NEW YORK, N.Y. – In an unexpected victory for the workers’ union, a bankruptcy judge rejected American Airlines’ request to throw out its pilots contract and impose concessions on its 8,000 pilots.
The latest development could make it more difficult for the airline to emerge from bankruptcy as an independent carrier.
American and its holding company AMR are seeking to cut more than $1 billion in annual costs through changes in its labor contracts, including deep staff cuts, but it needs approval of either its unions or the bankruptcy court to do so.
The Transport Workers Union, which represents its ground workers, ratified a concession contract last week. But the pilots union rejected a tentative labor pact and fought the effort in bankruptcy court, even though judges rarely rule in favor of keeping labor deals in place.
The airline’s flight attendants are in the process of voting on their own concession contract.
The Allied Pilots Union hailed the decision of Judge Sean Lane, saying it hoped to restart negotiations with the airline on the concessions it seeks. The union has already taken the unusual step of reaching a labor agreement with US Airways management, which has expressed a desire to purchase American during its bankruptcy process.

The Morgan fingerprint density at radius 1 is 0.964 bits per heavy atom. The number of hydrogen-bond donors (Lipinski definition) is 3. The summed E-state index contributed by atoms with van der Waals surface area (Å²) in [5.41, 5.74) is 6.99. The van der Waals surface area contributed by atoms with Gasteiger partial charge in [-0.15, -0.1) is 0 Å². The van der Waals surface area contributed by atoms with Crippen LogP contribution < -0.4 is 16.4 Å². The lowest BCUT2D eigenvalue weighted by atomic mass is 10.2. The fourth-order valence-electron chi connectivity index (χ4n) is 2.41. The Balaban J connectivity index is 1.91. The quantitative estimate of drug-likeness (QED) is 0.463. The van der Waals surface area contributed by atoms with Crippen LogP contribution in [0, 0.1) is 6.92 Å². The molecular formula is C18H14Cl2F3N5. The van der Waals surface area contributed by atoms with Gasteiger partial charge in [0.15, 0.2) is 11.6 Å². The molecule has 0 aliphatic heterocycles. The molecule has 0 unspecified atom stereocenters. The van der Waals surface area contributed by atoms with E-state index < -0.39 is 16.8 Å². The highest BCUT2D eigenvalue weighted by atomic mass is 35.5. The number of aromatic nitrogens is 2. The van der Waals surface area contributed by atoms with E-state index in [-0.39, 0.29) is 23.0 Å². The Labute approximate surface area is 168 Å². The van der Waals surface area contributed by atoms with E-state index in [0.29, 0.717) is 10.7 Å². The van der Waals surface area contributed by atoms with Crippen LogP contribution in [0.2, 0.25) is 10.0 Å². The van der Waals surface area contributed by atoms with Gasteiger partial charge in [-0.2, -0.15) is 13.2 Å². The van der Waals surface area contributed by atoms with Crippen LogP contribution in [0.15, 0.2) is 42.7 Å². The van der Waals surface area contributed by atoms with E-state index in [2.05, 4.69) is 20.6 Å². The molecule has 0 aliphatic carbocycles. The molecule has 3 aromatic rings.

“For many months now, we’ve emphasized that AMR management has overreached in their desire to extract more concessions than are warranted to support their reorganization plan in this bankruptcy,” said union president Keith Wilson in a message to members. “Clearly, management went well beyond what is the industry standard for bankruptcy contracts, and the judge recognized this in his decision today.”
But American management said it will move ahead with its efforts to get rid of the existing contract, since the judge accepted all but two of its conditions — greater latitude to lay off pilots and flexibility to share flights with other airlines.
“The judge supported American’s business plan throughout his ruling and agreed with the company’s position that changes to the collective bargaining agreement were necessary,” said airline spokesman Bruce Hicks. He said management will make the appropriate changes in the two outstanding provisions and go back to the judge for approval.
But the airline now has to worry that the pilots’ court victory could encourage flight attendants to also reject their contract. Without approval from the unions or Judge Lane, management’s hopes to emerge from bankruptcy in control of the airline, without a merger with US Airways, will be blocked.